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Do you run your farm like John DeLorean or General Motors?

Do you run your farm like John DeLorean or General Motors?

Today’s lesson: Double down on your strengths and outsource your weaknesses.

John DeLorean was a pretty interesting man.

I learned a lot about him by reading a book called Ego is the Enemy by Ryan Holiday. Holiday was a child genius who ended up being an executive at American Apparel. In the past year or two, it came out that their founder had a terrible personal life and dealt with all kinds of corruption.

They tried to fire him from the company. Holliday was there, one of the youngest executives in the company, watching this unfold. He wrote his book based on his experience with his boss’s ego, including lots of great stories of how ego destroys companies.

But the John DeLorean story was my favorite.

The misadventures of John DeLorean

John DeLorean walked away from his job at GM in order to produce his brand of futuristic cars. He failed miserably. (Zedissimo/Thinkstock)

John DeLorean was a designer at GM who wanted to produce futuristic cars. He was convinced that the culture of order and structure at GM was holding back creative geniuses like himself.

Since he was a very good salesman, he felt confident in his ability to forge his own path in business. So he walked away from his job at GM in order to produce his brand of futuristic cars.

He failed miserably.

Without the Back to the Future reference, most people would likely never know what a DeLorean Car was. They were cool in the movie, but in reality, without the flux capacitor, the car was a piece of junk. It had some cool features such as the doors opening upwards, but the car was terribly inefficient.

DeLorean was indeed a genius, but he couldn't manage himself. He was the cause of extreme disorganization and failure in the DeLorean car company.

If you can't manage yourself, you can't manage people.

(By the way, I highly recommend the book Managing Oneself by Peter Drucker on this subject.)

What farmers can learn from John DeLorean

When I talk to farmers, a lot of the same issues from the John DeLorean story arise. They fail to manage themselves and are often making gut decisions rather than logical and planned decisions. They don’t like the structure. They just like running the tractors and don’t care about sitting in the office.

The reality is, there’s work you’ve got to do in organizing and analyzing your finances in order to run a successful business.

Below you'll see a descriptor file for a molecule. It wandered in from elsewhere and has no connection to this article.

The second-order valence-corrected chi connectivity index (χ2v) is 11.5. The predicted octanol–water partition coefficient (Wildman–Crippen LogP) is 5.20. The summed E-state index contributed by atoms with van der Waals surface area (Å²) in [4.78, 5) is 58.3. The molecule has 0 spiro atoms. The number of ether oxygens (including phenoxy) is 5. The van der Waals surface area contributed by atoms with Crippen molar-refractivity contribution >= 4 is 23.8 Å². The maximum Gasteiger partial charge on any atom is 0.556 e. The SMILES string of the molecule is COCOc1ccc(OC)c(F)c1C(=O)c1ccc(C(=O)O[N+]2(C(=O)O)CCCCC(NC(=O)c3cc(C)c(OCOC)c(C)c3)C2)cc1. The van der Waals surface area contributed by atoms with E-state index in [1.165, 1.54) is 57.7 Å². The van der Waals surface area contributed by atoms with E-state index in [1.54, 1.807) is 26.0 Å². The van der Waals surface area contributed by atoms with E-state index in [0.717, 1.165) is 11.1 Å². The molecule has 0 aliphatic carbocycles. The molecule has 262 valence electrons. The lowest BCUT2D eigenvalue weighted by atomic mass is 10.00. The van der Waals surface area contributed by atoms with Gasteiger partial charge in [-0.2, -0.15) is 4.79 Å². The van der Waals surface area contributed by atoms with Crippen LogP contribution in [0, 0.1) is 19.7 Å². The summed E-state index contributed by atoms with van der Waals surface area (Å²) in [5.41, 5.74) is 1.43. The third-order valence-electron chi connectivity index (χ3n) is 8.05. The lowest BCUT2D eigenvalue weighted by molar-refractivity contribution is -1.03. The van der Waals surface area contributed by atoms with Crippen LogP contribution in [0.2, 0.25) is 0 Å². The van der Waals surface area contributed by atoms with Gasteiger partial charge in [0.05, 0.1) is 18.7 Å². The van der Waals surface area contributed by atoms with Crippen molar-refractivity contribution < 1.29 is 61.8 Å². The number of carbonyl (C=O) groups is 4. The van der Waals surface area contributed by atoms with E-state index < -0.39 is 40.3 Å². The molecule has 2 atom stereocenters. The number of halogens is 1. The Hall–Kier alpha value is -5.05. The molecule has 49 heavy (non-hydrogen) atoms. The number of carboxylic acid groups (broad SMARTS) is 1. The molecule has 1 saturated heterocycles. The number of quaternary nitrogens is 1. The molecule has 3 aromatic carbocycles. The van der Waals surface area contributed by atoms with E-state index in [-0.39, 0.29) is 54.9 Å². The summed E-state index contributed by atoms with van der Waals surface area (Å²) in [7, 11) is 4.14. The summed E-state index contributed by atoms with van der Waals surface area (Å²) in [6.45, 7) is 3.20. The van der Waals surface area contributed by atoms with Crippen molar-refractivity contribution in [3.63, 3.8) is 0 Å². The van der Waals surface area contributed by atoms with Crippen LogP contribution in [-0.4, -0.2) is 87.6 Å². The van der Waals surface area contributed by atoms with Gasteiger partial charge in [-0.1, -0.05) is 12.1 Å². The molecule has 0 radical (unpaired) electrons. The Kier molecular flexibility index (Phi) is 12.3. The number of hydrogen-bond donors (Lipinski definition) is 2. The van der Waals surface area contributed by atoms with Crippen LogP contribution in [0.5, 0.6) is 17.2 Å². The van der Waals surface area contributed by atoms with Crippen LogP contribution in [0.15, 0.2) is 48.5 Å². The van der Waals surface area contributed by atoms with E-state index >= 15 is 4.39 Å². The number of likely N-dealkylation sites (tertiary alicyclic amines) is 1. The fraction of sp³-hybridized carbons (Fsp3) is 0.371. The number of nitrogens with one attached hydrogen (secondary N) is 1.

Many farmers are geniuses at production, but when it comes time for sales, and to build a growth model, they’re not interested. They may lack the knowledge and structure it takes for marketing, and they may need to outsource it.

It was DeLorean’s pride that led to his downfall. He believed he could do everything. Really, he should have gotten himself good business partners.

Get help with weaknesses

In the same way, we have to focus on our strengths and get help with our weaknesses. For those of you who don’t want to learn new things, that’s OK. Just hire someone with knowledge to do that thing for you.

Henry Ford was famous for implementing this concept. Once, when his company was being sued, Ford was asked scientific questions he didn’t know the answers to. He said, “I don’t know all the answers, but on my desk I’ve got a bunch of buttons, each of which would call someone who could answer any question you come up with.”

Andrew Carnegie did the same thing. At one time he was the richest man in the world, but he wasn’t an expert in industry. He was an expert businessman who knew how to lean on others.

DeLorean bristled against the structure of GM, but only one car company in this story is still successful today—and it’s not his.

What happened to DeLorean in the end? He eventually began selling cocaine to try to finance his failure as a businessman . . . and he got caught.

Identify your strengths and double down on them. But outsource your weaknesses. It seems that John DeLorean flipped that script, and that’s what caused him to fail.

The opinions of the author are not necessarily those of Farm Futures or Penton Agriculture.

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